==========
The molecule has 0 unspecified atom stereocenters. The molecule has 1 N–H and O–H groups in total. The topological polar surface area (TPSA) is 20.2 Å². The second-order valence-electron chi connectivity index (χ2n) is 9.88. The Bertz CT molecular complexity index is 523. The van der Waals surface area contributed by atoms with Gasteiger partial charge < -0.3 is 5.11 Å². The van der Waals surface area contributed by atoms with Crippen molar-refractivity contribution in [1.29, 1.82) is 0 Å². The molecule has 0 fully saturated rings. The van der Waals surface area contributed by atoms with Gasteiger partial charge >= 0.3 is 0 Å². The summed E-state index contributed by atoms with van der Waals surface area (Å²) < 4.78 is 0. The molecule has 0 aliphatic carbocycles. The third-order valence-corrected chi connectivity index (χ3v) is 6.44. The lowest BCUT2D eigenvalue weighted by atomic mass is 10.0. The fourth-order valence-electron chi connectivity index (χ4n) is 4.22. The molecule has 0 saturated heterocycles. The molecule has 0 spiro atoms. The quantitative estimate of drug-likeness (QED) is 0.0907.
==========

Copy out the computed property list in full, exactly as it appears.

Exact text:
The molecule has 0 unspecified atom stereocenters. The molecule has 1 N–H and O–H groups in total. The topological polar surface area (TPSA) is 20.2 Å². The second-order valence-electron chi connectivity index (χ2n) is 9.88. The Bertz CT molecular complexity index is 523. The van der Waals surface area contributed by atoms with Gasteiger partial charge < -0.3 is 5.11 Å². The van der Waals surface area contributed by atoms with Crippen molar-refractivity contribution in [1.29, 1.82) is 0 Å². The molecule has 0 fully saturated rings. The van der Waals surface area contributed by atoms with Gasteiger partial charge >= 0.3 is 0 Å². The summed E-state index contributed by atoms with van der Waals surface area (Å²) < 4.78 is 0. The molecule has 0 aliphatic carbocycles. The third-order valence-corrected chi connectivity index (χ3v) is 6.44. The lowest BCUT2D eigenvalue weighted by atomic mass is 10.0. The fourth-order valence-electron chi connectivity index (χ4n) is 4.22. The molecule has 0 saturated heterocycles. The molecule has 0 spiro atoms. The quantitative estimate of drug-likeness (QED) is 0.0907.